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ACT Announces that Additional Patient with Stargardt’s Disease Has Undergone Embryonic Stem Cell Transplantation at UCLA’s Jules Stein Eye Institute

MARLBOROUGH, Mass. — Jan. 25, 2012 – Advanced Cell Technology, Inc. (“ACT”; OTCBB: ACTC), a leader in the field of regenerative medicine, announced today the the dosing of an additional patient in its Phase 1/2 trial for Stargardt's macular dystrophy using retinal pigment epithelial (RPE) cells derived from human embryonic stem cells (hESCs). The patient was treated on Tuesday (Jan. 24) by Steven Schwartz, M.D., Ahmanson Professor of Ophthalmology at the David Geffen School of Medicine at UCLA and retina division chief at UCLA's Jules Stein Eye Institute. The patient successfully underwent the outpatient transplantation surgery and is recovering uneventfully.

“This is the fourth patient worldwide treated with ACT's hESC-derived RPE cells,“ said Gary Rabin, chairman and chief executive officer of ACT. “We are pleased to be on schedule with our clinical programs to test the safety and tolerability of ACT's stem cell-derived RPE cells. We are working with the best ophthalmology institutes to evaluate the capacity of our cell therapy which may have the ability to treat a variety of devastating diseases.”

The clinical trial will enroll 12 patients each, with cohorts of three patients each in an ascending dosage format. It is a prospective, open-label study, designed to determine the safety and tolerability of hESC-derived RPE cells following sub-retinal transplantation into patients with Stargardt's macular dystrophy at 12 months, the study's primary endpoint. The patient, a 47-year-old male, was treated with the smallest dose of 50,000 cells. The hESC-derived RPE cells are currently also in Phase 1/2 for dry age-related macular degeneration. Preliminary results for the first two patients in each of the Phase 1/2 clinical trials were recently reported in The Lancet.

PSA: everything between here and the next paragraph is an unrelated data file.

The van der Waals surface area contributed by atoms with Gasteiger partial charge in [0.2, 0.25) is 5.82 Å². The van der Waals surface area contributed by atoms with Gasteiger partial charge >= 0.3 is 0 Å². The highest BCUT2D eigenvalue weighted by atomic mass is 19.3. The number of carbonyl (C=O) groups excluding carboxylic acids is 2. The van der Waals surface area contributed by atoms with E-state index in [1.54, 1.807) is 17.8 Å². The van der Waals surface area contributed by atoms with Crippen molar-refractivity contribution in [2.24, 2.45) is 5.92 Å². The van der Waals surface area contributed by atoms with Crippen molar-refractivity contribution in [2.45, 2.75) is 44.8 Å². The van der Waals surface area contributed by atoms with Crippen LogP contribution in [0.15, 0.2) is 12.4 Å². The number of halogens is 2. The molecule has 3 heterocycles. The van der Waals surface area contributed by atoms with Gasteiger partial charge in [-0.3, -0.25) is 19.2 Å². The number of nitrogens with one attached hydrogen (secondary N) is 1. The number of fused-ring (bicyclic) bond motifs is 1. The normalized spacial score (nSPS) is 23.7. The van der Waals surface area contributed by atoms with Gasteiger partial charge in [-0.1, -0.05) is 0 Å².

A third Phase1/2 trial for Stargardt's macular dystrophy was recently initiated at the Moorfields Eye Hospital in London, treating the first patient on Jan. 20.

Stargardt's Macular Dystrophy (SMD) is one of the most common forms of macular degeneration in the world. SMD causes progressive vision loss, usually starting in children between 10 to 20 years of age. Eventually, blindness results from photoreceptor loss associated with degeneration in the pigmented layer of the retina, called the retinal pigment epithelium or RPE cell layer.

Further information about patient eligibility for the Stargardt's macular dystrophy study is also available on www.clinicaltrials.gov

About Advanced Cell Technology, Inc.
Advanced Cell Technology, Inc., is a biotechnology company applying cellular technology in the field of regenerative medicine. For more information, visit www.advancedcell.com.

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ACT Corporate Communications, Bill Douglass, 646-450-3615
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